So, yes, you can tell jokes that will send us into fits of hysteria and identify bones that will send us into bouts of weeping, and yes, you’re a genius and a doctor and a good looking man, and yes, you can pull rabbits from hats and mastermind all things mechanical, but my brother, can you dance?
In his essay, thrilled with the violinist he had heard at Carnegie Hall, my student, Yoon, wrote of the violinist’s beauty and how she played in perfect “peach.” I like to think of Yoon in that big dark hall–an orchard all his own–and how leaving, he reeked of sticky sweetness, the kind so potent that hours later you smell it on your hands and remember.
I love this photo that Olivia took because it feels like the kind of photo you find in the drawer of a bureau, a bureau you buy at a little antique store that you happen to drive by one cold November day, a bureau you just have to have, so you rope it on top of your beat-up station wagon, and you get home and start filling the drawers with your own things–soaps, panties, mended socks–and hmm, you say to yourself, what’s this? It’s a man and a woman cutting a cake with a little man and a woman on top of it. You flip the photo over and try to read the faded blue ink but can’t make out the names or the date. You turn it over again and sit looking at them for a long minute, wondering if they are happy.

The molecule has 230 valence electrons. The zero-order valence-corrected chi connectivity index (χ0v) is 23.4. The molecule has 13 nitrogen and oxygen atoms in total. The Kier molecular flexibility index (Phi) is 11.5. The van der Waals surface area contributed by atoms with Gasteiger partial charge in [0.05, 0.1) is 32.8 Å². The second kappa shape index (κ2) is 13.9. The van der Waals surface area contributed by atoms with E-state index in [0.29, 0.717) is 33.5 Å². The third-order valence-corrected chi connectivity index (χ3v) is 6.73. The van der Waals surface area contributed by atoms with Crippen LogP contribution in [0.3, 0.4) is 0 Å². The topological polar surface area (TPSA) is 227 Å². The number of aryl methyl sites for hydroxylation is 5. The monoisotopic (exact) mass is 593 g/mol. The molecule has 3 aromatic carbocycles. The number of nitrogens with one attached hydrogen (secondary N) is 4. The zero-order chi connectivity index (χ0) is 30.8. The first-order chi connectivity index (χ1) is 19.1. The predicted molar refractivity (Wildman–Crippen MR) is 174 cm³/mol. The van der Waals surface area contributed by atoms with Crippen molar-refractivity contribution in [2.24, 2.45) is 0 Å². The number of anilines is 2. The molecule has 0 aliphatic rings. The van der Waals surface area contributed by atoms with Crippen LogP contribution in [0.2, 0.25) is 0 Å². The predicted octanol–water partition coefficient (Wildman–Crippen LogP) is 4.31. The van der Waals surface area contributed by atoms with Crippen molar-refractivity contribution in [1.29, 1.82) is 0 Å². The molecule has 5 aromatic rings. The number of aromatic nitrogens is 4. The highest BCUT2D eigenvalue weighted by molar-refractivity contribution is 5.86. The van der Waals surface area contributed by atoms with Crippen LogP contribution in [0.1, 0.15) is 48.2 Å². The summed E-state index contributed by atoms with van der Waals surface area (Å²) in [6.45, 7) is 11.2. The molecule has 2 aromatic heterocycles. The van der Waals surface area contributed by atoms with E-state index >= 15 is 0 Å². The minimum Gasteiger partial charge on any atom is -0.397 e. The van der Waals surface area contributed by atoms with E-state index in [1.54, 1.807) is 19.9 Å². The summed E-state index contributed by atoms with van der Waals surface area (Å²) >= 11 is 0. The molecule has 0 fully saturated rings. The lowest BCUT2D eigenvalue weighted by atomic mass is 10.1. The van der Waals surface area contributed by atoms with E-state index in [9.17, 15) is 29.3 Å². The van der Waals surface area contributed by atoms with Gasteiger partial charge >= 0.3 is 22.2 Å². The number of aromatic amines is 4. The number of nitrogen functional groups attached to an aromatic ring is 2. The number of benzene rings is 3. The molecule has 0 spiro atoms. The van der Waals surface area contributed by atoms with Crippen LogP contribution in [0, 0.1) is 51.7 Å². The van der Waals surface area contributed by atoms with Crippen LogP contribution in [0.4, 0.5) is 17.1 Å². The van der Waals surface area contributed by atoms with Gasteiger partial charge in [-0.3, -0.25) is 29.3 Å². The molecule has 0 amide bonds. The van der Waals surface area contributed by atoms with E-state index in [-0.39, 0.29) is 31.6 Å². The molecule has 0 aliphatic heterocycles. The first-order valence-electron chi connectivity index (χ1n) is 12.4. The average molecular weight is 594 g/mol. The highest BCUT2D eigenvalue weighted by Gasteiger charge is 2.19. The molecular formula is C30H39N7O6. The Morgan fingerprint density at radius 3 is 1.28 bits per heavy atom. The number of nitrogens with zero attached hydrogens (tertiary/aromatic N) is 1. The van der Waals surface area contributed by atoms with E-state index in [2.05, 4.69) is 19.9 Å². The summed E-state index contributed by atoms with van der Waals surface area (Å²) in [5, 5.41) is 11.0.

Trust me, they are. Very.
In the refrigerator, a bowl of green grapes,
seedless, but still a place where the seed was meant to be.
I have been over the sink, wondering about winter,
while my husband sleeps, the sheets marking his face
in a way I’ll try, uselessly, to smooth later. My mother,
I’m sure, is waking up in Oklahoma. Her hands hurt;
I can feel the pain in my own, but it’s too early to call.
The sound of a phone ringing at this hour—
hollow, frightening—someone is dying, you just know it.
If it is only your adult daughter, the one who’s pecking
at grapes, if it is only her, asking how your plants are,
how you are, if it is only her, and the ring has broken
your whole house, it might not quite be worth it.
That racing of the heart when silence is interrupted—
someone would need to be dead or hurt or really, really lonely,
so lonely even the dawn wouldn’t make good company.